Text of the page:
A ten-minute call can easily save hours of writing messages. Similar to an office setting, those work problems that involve emotions require eye-to-eye communication. Video chat is your best alley here since it gives the clue into a person’s emotional reactions. In this pursuit, we leverage Zoom and video call option in Teams.
A video conference via Microsoft Teams. Image credit
Keep in mind that long pauses between communication instances may impede productivity, making team members wonder what they should do next. Try to come up with a schedule of video conferences and stick to it. If someone can’t join an online meeting, record it in real time (ask the participants for their permission first) and share it with the missing team member.
The network your employees are using at home is not directly controlled by your business. That is why it’s important to find the tools that will help protect data and other valuable information.
The simplest way is to use the applications that allow secure remote access, such as TeamViewer, LogMeIn, and others. They enable the employees to connect to the workstations from home through remote access, which is a Peer-To-Peer connection.
Ask your employees to install a VPN on their devices. VPN protects data online, combining encryption protocols and dedicated connections to create virtual P2P connections. This prevents hackers from accessing the transmitting data.
Add an extra layer of security to your company by using cloud-based solutions. With cloud, data is not kept on a device but stored online securely and encrypted.
Keeping your team motivated
Your remote team will thrive as long as you keep investing in your relations. That’s why you should continue to practice the culture connection, collaboration, and support. Their days (and yours too) will be filled with collaboration tools, tables, chats, and video conferences and less human conversation. It means CEO, CTO and team leaders need to go the extra mile to prove that despite the colleagues aren’t co-located, they still are a team. Here’s what you can do:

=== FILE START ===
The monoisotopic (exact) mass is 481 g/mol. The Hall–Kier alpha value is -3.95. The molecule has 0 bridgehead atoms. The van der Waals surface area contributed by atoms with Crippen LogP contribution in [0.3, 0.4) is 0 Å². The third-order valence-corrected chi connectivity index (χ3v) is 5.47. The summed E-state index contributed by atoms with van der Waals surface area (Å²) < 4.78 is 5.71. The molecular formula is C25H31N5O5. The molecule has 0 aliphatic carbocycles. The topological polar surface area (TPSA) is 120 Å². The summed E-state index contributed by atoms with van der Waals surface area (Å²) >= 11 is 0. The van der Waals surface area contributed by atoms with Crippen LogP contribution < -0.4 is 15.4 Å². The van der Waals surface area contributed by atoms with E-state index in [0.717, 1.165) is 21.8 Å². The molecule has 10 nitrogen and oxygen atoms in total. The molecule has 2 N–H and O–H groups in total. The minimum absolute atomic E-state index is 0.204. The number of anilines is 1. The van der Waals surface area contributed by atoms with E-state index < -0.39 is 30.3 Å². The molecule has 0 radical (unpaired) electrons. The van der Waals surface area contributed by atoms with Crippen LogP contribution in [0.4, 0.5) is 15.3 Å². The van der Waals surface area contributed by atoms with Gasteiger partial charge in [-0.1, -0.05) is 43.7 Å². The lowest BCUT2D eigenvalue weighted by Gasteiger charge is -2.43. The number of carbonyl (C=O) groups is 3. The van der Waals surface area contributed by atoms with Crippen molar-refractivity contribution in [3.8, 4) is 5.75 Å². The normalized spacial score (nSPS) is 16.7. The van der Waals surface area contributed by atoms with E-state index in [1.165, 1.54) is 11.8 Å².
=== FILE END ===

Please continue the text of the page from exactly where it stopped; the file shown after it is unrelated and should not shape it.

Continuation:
- share your vision of the project or company;
- communicate your expectations clearly;
- let people know about their role in the success of the company.
Above all, try to show that you believe in their success and that you are here to help them, rather than to keep tabs on their online status.
A recap of tools to build effective work relationships remotely:
All of these tools are tailor-made to make remote collaboration easier and help your team be productive during this turbulent time.
- Collaboration: Trello, Asana, Basecamp, Jira, Confluence, Zoho Sprints, Github, Gitlab, VersionOne
- Chat: Slack, Microsoft Teams, Google Hangouts
- Video team meetings: Zoom, Skype for Business, Microsoft Teams
- Calendar: This option is available in Google Suite or Office 365
- Shared access: Google Docs, Office 365
Want to know if remote work suits your company?
Find out how we can build your remote team in Ukraine. We will gladly consult you on remote team best practices. Let’s talk?